Williams Pinball Classics
Publisher: System 3
Developer: FarSight Studios
Platform: Xbox 360 (PS3, Wii, PSP)
Released: 17th June
Some time ago, System 3 released a game by the name of Pinball Hall of Fame: The Williams Collection in North America which compiled a number of classic pinball tables manufactured by the Williams group in video game form. Since then, the developers have been busy at work refining the game and improving some aspects they weren’t completely happy with for the PAL release of the game. And voila – it has resulted in the game before us now, Williams Pinball Classics, which features subtle tweaks but ultimately provides a similar dose of the classic pastime.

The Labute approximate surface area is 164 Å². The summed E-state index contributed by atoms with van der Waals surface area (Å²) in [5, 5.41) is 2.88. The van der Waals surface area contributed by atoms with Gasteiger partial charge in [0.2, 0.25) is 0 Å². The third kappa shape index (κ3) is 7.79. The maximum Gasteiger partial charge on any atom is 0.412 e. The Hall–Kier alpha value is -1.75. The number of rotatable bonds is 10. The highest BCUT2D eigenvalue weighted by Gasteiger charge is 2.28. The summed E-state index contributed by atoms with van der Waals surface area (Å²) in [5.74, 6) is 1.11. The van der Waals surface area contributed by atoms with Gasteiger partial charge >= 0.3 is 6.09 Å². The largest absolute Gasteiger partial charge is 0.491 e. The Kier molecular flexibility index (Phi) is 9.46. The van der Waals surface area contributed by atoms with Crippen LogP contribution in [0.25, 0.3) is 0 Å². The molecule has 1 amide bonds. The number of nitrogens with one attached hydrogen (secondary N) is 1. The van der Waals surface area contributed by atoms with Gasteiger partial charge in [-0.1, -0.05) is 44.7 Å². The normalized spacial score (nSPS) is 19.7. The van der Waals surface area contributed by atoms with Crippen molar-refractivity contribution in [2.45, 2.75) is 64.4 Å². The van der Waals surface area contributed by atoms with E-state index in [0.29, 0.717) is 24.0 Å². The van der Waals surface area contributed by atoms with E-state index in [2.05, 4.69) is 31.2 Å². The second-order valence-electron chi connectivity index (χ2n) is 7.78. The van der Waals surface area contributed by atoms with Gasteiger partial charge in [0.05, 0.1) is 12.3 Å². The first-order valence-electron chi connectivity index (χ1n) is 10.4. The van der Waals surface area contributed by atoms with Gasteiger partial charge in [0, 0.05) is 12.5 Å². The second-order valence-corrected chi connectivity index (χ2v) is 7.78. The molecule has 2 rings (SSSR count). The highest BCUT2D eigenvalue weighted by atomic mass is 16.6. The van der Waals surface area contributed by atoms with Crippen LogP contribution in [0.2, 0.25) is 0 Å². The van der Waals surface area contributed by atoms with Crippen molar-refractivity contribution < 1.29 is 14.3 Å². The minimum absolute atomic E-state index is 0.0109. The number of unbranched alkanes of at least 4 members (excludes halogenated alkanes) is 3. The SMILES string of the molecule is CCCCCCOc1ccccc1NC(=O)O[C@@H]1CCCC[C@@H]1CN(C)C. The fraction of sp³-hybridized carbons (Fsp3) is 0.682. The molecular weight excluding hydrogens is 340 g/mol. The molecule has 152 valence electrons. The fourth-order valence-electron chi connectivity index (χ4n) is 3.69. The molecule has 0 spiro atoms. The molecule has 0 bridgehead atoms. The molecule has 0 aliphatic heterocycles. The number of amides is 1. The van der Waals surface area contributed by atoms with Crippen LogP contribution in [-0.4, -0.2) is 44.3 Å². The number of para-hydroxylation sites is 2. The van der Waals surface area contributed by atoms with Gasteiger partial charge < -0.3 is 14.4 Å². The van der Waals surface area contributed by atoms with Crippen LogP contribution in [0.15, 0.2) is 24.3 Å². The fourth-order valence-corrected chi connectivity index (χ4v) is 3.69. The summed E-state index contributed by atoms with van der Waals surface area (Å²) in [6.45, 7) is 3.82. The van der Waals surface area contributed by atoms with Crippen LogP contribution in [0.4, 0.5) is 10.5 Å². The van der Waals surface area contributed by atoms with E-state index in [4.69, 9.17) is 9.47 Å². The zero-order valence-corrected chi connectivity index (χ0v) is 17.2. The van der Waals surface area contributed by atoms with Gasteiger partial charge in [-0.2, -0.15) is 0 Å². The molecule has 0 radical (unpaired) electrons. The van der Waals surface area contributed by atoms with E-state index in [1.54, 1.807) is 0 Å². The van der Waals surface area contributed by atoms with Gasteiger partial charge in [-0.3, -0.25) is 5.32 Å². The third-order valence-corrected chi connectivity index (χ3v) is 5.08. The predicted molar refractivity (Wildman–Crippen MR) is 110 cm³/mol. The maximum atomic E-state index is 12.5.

Among the improvements are adjustments to the ball physics and camera angles, and the added detail given to the graphics and the design of table models. I must say, the ball physics are spot-on and when combined with the authenticity of the tables due to the developers’ devotion to detail, they come together to create a realistic pinball experience. The camera angle can be altered using the X button to toggle between views, although the camera will auto-adjust to suit the current situation, following the ball and zooming in to give you a better few of certain scoring areas, but generally sticking to a comfortable default overview of the table, or panning out a little when multiple balls are active on the table to allow you to keep track of them all.